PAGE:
Signaling for Help After a Disaster

A disaster has occurred in your neck of the woods. It might have been caused by extreme weather or an enemy attack or an EMP.

But you had to quickly bug out and now you find yourself alone in the wild. You can’t see anyone and you can’t hear anyone.

Your cellphone is not working, so you have no way to contact any family members or friends to see how they are or to reach out for their help.

What do you do? Your only option might be to signal for help and pray that someone will see your SOS.

Logging on for help

This is not a farfetched scenario. In fact, a similar situation played out just recently after Hurricane Michael made landfall in Florida.

Amber Gee had evacuated her home in Callaway, Florida – just east of Panama City – a day after Michael struck. Her grandmother had also evacuated her house in rural Bay County.

But when Amber called up an National Oceanic and Atmospheric Administration interactive aerial map from a safe distance to check out the condition of her grandmother’s house, she saw something she wasn’t expecting.

Spelled out on her grandmother’s lawn with logs from downed trees was the word “HELP.”

Amber contacted Bay County emergency services, sent them an image of what she’d seen and asked if they could check on the situation.

Emergency personnel did just that and fortunately found everyone safe. As it turned out, Amber’s uncle, his wife and a friend had decided to ride out the storm there. They spelled out “HELP” with logs because they thought they were in danger when the storm intensified.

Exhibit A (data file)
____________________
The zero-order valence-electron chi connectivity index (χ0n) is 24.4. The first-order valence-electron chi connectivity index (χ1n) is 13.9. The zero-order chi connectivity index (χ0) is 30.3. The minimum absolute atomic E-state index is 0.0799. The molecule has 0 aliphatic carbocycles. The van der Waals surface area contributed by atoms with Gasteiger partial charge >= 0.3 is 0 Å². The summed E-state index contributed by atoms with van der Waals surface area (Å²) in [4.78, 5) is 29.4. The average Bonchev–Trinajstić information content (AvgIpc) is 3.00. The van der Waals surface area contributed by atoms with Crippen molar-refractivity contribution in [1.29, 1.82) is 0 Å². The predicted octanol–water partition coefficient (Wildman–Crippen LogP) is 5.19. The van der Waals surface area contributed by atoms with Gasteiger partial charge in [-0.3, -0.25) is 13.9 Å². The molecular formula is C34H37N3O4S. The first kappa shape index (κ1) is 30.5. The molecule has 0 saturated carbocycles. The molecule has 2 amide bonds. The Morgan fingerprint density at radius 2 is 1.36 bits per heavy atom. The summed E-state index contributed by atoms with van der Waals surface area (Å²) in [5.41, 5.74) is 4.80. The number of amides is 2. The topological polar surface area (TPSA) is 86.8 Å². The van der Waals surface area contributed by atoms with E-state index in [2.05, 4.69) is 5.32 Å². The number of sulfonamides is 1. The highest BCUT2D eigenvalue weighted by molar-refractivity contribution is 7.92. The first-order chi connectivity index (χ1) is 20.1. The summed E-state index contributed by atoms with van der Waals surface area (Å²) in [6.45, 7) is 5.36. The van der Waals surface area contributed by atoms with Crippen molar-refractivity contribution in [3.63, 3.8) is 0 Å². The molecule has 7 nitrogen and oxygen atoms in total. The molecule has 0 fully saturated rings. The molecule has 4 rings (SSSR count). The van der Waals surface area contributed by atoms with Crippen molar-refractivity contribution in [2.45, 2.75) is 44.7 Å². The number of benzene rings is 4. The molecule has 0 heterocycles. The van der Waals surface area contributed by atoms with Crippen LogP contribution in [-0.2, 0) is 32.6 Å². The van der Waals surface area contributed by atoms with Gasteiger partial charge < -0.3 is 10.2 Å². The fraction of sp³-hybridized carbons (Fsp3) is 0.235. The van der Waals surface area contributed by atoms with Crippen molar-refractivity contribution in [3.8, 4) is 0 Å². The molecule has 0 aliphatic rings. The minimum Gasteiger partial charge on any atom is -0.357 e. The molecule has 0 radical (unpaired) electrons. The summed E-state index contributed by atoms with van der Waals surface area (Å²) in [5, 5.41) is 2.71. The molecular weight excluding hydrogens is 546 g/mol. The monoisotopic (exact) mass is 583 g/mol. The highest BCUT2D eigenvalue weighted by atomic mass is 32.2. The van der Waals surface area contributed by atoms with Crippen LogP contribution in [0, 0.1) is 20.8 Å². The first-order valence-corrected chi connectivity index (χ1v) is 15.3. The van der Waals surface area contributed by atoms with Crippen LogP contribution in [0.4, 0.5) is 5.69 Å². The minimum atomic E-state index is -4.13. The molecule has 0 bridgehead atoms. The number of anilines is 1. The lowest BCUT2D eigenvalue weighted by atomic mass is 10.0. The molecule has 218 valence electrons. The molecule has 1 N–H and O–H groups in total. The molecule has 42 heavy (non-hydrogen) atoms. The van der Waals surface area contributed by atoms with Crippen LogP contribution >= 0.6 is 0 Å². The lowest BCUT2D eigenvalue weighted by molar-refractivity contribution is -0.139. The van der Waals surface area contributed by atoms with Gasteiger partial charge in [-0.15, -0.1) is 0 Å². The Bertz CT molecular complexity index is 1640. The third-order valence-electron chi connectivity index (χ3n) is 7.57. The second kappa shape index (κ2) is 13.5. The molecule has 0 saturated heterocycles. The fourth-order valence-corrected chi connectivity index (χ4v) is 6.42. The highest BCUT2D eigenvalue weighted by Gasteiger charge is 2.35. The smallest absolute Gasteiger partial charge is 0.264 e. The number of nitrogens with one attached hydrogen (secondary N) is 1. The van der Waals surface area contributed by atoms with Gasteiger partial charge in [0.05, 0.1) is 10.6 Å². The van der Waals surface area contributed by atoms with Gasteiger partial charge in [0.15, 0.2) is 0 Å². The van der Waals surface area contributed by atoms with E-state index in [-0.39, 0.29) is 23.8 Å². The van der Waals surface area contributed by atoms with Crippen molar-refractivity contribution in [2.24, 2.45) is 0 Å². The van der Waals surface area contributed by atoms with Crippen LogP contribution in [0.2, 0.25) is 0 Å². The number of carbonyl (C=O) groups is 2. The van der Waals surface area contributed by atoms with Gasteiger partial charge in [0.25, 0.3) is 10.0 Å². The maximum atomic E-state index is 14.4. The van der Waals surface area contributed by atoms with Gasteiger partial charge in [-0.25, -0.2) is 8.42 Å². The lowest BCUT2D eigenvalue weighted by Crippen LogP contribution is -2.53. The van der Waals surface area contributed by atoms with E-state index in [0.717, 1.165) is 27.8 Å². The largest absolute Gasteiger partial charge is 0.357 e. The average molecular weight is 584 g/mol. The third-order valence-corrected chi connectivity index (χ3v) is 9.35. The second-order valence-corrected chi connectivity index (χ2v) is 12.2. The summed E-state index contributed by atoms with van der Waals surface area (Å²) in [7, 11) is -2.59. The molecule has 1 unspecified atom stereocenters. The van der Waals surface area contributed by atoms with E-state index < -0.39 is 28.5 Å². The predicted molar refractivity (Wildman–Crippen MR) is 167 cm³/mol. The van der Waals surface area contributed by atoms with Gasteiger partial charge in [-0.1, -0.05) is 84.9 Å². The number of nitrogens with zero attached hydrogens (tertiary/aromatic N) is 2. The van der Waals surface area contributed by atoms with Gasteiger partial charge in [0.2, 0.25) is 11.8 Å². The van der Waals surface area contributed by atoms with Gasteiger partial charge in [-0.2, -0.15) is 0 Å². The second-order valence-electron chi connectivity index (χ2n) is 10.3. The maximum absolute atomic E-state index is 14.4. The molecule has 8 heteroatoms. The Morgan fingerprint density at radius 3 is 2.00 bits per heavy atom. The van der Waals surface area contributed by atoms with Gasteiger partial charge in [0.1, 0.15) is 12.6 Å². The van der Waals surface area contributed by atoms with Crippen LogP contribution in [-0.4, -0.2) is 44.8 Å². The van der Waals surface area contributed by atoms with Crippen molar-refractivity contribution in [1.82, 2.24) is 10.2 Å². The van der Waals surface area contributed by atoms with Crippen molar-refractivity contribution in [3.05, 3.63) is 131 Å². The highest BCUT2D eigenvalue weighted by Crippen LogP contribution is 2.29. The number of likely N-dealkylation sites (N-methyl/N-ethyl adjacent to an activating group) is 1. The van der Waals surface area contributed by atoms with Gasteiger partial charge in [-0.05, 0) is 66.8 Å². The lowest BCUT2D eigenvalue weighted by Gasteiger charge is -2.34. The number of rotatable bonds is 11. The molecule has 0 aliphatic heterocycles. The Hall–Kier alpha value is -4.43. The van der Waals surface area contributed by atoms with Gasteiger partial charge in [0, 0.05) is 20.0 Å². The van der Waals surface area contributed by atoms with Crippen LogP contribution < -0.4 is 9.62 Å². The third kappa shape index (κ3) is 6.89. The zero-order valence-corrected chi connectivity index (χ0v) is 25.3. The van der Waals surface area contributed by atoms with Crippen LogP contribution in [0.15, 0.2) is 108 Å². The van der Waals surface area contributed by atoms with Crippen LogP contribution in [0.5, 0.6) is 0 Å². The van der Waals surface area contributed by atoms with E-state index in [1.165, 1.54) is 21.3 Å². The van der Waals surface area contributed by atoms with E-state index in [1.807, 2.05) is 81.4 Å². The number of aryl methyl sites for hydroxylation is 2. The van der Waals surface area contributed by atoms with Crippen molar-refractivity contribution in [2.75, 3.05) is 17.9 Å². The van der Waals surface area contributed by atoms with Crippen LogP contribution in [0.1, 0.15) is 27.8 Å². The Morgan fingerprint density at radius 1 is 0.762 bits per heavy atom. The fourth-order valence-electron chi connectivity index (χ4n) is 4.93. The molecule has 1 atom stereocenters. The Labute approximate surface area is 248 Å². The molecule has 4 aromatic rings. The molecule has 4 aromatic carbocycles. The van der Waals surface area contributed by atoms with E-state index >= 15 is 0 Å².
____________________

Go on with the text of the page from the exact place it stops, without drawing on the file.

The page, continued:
Other ways to signal

Of course, spelling a word out on the ground like Tom Hanks in Castaway is not the only way to signal for help.

Outdoor Life calls signaling for help “one of the most under-practiced and under-emphasized skill sets in our survival arsenal,” and says “it’s about time we took it more seriously.”

I agree. Here are some of their suggestions for other ways to signal for help:

  • Cellphone. This is the first and most obvious choice, assuming the phone is charged and you have service in the affected area.
  • Whistle. The range is short for this device, but it is effective. Three short blasts are recommended to signal for help.
  • Mirror. This item can reflect sunlight as far as 10 miles away, and can be used to attract the attention of aircraft or watercraft.
  • Handheld flare. Especially effective at night, a flare will be even more visible if attached to a pole or branch with duct tape.
  • Flare gun. Great for attracting attention, they should only be used in wetlands or over open water. Otherwise they can be a serious fire hazard.
  • Flag. If you don’t have a signal flag in your bug-out bag, you might be able to construct one out of colorful clothing attached to a stick.
  • Survey tape. Lightweight strips of hot pink or electric blue tape take up very little room in a bag and can be tied to trees along your path in the wild.
  • Fire. If you keep it small and contained, a fire could be effective in signaling for help when it’s dark out. But don’t start one in dried grasslands.

Hopefully you’ll never have to signal for help. But because you might, pack what you could need in a bug-out bag. It just might save your life.

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